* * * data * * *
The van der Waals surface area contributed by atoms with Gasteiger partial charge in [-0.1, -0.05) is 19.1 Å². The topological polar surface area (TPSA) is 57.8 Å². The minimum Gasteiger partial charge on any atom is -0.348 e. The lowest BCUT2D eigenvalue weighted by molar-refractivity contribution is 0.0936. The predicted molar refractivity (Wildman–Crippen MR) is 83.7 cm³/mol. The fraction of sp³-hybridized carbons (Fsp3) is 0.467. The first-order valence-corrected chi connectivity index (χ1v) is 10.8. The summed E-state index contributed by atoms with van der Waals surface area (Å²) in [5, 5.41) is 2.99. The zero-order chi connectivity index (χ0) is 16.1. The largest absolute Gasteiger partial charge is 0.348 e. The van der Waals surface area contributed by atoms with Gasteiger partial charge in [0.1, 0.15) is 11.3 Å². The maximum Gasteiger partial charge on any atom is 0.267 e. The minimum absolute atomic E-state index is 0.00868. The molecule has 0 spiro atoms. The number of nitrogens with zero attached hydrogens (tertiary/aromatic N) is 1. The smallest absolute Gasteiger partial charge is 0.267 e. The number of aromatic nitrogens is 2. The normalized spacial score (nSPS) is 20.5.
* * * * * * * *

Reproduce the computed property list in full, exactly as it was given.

The van der Waals surface area contributed by atoms with Gasteiger partial charge in [-0.1, -0.05) is 19.1 Å². The topological polar surface area (TPSA) is 57.8 Å². The minimum Gasteiger partial charge on any atom is -0.348 e. The lowest BCUT2D eigenvalue weighted by molar-refractivity contribution is 0.0936. The predicted molar refractivity (Wildman–Crippen MR) is 83.7 cm³/mol. The fraction of sp³-hybridized carbons (Fsp3) is 0.467. The first-order valence-corrected chi connectivity index (χ1v) is 10.8. The summed E-state index contributed by atoms with van der Waals surface area (Å²) in [5, 5.41) is 2.99. The zero-order chi connectivity index (χ0) is 16.1. The largest absolute Gasteiger partial charge is 0.348 e. The van der Waals surface area contributed by atoms with Gasteiger partial charge in [0.1, 0.15) is 11.3 Å². The maximum Gasteiger partial charge on any atom is 0.267 e. The minimum absolute atomic E-state index is 0.00868. The molecule has 0 spiro atoms. The number of nitrogens with zero attached hydrogens (tertiary/aromatic N) is 1. The smallest absolute Gasteiger partial charge is 0.267 e. The number of aromatic nitrogens is 2. The normalized spacial score (nSPS) is 20.5.